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The horror genre has always been an excellent vehicle for metaphors for grief and trauma. After all, what better genre is there to take our emotional monsters and make them literal? We’ve seen a rise in these types of films over the past decade, with particular standouts being films like The Babadook (review), Hereditary (review) and Relic (review). Daina Reid‘s Run Rabbit Run is the latest addition to this sub-genre but, despite a committed lead performance from Sarah Snook (HBO’s Succession), it succumbs to predictable genre tropes and offers a severe lack of narrative momentum.
On the day of her daughter Mia’s (Lily LaTorre) seventh birthday, Sarah (Snook) comes home to find a rabbit on their front porch. This triggers strange behavior in Mia, who begins acting out in more and more alarming ways. From saying that she misses her grandmother, a person she has never met before, to claiming to be someone named Alice, Mia becomes increasingly not herself. Sarah must then delve back into her past to confront some long-withheld demons in order to save her daughter before it’s too late.
Comparisons to The Babadook are apt. Other than being another Australian horror offering, we’ve got a mother still reeling from a traumatic incident, a child so misbehaved that you’ll want to scream and hints of a specter representing (you guessed it) the mother’s guilt and trauma. Run Rabbit Run goes through all of these familiar beats with little to distinguish them from other, better films. These beats will be so familiar, in fact, that if you’re even moderately savvy you will be five steps ahead of Run Rabbit Run for its entire duration. Made even worse are the tropey hallucinations that Sarah endures as the film progresses. Is she going mad? Or are these visions the result of a ghostly presence? Unfortunately, you’re not likely to care since you’ve seen all of this done before and done better.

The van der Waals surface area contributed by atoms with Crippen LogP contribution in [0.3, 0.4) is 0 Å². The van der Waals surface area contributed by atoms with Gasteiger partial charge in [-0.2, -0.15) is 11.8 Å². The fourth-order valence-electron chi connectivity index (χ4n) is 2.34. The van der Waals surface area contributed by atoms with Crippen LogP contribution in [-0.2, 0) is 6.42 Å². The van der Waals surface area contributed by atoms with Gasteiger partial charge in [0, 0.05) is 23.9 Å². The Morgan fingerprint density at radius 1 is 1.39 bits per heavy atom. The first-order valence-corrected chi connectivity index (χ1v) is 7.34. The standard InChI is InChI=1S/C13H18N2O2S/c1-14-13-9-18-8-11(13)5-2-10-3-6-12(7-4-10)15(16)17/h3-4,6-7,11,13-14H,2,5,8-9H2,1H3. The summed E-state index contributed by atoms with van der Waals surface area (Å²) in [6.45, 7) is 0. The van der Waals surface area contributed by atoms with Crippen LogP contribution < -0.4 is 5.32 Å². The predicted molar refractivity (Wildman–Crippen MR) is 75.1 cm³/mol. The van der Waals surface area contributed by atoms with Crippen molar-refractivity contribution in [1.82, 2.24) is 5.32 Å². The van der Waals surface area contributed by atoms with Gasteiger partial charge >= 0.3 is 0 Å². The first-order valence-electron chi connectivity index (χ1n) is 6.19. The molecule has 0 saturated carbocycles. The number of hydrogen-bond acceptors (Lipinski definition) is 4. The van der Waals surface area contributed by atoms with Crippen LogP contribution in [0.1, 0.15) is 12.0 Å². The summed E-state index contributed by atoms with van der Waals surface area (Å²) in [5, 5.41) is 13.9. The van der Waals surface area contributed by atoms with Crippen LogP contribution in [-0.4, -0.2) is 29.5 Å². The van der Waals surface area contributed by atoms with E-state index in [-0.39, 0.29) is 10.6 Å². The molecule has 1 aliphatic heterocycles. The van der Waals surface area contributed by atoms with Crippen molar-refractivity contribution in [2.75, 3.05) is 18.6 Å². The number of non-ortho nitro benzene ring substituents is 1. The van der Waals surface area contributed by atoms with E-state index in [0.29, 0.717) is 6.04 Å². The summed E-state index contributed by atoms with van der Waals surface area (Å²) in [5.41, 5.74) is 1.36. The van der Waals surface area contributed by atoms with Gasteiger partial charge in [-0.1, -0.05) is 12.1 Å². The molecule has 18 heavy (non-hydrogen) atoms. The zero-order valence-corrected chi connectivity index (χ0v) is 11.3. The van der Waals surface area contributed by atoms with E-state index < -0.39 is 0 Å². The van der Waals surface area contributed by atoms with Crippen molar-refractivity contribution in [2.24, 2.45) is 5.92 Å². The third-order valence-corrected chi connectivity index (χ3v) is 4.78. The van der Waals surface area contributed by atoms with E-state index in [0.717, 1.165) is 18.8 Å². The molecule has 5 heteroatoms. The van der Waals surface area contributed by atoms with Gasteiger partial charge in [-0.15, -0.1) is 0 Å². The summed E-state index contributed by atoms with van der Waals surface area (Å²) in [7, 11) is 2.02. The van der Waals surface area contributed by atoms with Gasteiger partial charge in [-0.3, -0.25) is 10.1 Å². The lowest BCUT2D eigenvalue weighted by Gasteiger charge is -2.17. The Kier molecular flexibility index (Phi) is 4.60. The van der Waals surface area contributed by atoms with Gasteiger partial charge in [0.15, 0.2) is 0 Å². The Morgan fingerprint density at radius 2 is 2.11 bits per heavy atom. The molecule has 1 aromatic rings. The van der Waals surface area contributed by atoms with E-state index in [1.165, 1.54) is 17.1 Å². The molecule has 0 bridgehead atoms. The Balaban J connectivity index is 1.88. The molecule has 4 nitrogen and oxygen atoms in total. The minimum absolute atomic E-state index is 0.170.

This wouldn’t be as much of a problem if there was a distinct sense of style present, but while there are some hauntingly gorgeous shots of the Australian landscape (courtesy of cinematographer Bonnie Elliott), Reid fails to instill any sense of dread or create any kind of atmosphere in her shot composition. Everything is static, making it difficult to connect emotionally with Sarah and the increasingly unsettling proceedings.
Reid, along with editors Nick Meyers and Sean Lahiff, make several questionable choices. Many scenes are seemingly cut short, making for a frequently perplexing viewing experience. One scene, in particular, sees Sarah witness a cabinet open on its own. She approaches the cabinet and as soon as she exits the frame, we hear the cabinet door shut. We then immediately cut to a scene of Sarah walking through the hallway of the house, as if nothing has happened. It’s jarring and undercuts any kind of tension Reid is trying to build. One has to wonder if the film could have done with a single editor instead of a pair of them. What makes this all the more frustrating is that the film drags. It seems contradictory to say that a film is too long while also lamenting the fact that several scenes are cut too short, but such is the case with Run Rabbit Run.
The film offers a solid performance from Snook, who does what she can with some admittedly slim material. Parent viewers might be more empathetic toward Sarah’s plight, but others will find themselves frustrated with nearly every decision Sarah makes whenever Mia acts out. Snook isn’t given much to work with other than to act frantically at every little red flag that Mia’s behavior raises, but she gives a nuanced enough performance to override some of the script’s failures.
Ultimately, Run Rabbit Run will play all too familiar to anyone who has seen any of the trauma-based horror films that have been released in the past decade. There are nuggets of a better film here, but what we have is an undercooked mystery with little atmosphere, leaving us with a final product that is, quite frankly, just plain boring.
Run Rabbit Run had its world premiere at the 2023 Sundance Film Festival and will stream on Netflix later this year.